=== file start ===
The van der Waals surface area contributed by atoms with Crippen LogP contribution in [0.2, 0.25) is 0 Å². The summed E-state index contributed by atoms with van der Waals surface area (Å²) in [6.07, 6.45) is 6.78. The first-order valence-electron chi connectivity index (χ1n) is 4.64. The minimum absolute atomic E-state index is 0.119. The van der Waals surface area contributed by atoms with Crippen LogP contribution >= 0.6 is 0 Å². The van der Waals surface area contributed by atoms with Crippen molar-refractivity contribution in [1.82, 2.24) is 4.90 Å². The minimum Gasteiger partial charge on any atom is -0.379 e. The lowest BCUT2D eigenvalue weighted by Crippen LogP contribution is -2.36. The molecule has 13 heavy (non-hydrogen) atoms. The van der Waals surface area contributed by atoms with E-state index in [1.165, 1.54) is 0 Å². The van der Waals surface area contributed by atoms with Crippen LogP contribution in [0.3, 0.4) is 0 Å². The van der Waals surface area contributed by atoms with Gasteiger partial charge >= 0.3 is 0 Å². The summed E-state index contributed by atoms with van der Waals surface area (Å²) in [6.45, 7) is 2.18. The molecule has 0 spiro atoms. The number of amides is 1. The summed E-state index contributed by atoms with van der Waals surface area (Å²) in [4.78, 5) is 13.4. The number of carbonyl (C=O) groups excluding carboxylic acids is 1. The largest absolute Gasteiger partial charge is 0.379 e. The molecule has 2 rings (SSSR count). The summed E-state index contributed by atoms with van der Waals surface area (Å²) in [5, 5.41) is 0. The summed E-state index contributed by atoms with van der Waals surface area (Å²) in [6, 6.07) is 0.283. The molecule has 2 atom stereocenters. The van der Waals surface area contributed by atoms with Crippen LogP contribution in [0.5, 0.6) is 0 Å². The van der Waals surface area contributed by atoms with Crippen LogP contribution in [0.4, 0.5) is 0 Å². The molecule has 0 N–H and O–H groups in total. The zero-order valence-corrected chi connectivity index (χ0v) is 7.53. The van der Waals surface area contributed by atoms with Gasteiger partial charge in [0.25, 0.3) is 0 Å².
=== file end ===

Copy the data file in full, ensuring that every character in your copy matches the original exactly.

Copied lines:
The van der Waals surface area contributed by atoms with Crippen LogP contribution in [0.2, 0.25) is 0 Å². The summed E-state index contributed by atoms with van der Waals surface area (Å²) in [6.07, 6.45) is 6.78. The first-order valence-electron chi connectivity index (χ1n) is 4.64. The minimum absolute atomic E-state index is 0.119. The van der Waals surface area contributed by atoms with Crippen LogP contribution >= 0.6 is 0 Å². The van der Waals surface area contributed by atoms with Crippen molar-refractivity contribution in [1.82, 2.24) is 4.90 Å². The minimum Gasteiger partial charge on any atom is -0.379 e. The lowest BCUT2D eigenvalue weighted by Crippen LogP contribution is -2.36. The molecule has 13 heavy (non-hydrogen) atoms. The van der Waals surface area contributed by atoms with E-state index in [1.165, 1.54) is 0 Å². The van der Waals surface area contributed by atoms with Crippen LogP contribution in [0.3, 0.4) is 0 Å². The van der Waals surface area contributed by atoms with Gasteiger partial charge >= 0.3 is 0 Å². The summed E-state index contributed by atoms with van der Waals surface area (Å²) in [6.45, 7) is 2.18. The molecule has 0 spiro atoms. The number of amides is 1. The summed E-state index contributed by atoms with van der Waals surface area (Å²) in [4.78, 5) is 13.4. The number of carbonyl (C=O) groups excluding carboxylic acids is 1. The largest absolute Gasteiger partial charge is 0.379 e. The molecule has 2 rings (SSSR count). The summed E-state index contributed by atoms with van der Waals surface area (Å²) in [5, 5.41) is 0. The summed E-state index contributed by atoms with van der Waals surface area (Å²) in [6, 6.07) is 0.283. The molecule has 2 atom stereocenters. The van der Waals surface area contributed by atoms with Crippen LogP contribution in [0.5, 0.6) is 0 Å². The van der Waals surface area contributed by atoms with Crippen LogP contribution in [0.4, 0.5) is 0 Å². The molecule has 0 N–H and O–H groups in total. The zero-order valence-corrected chi connectivity index (χ0v) is 7.53. The van der Waals surface area contributed by atoms with Gasteiger partial charge in [0.25, 0.3) is 0 Å².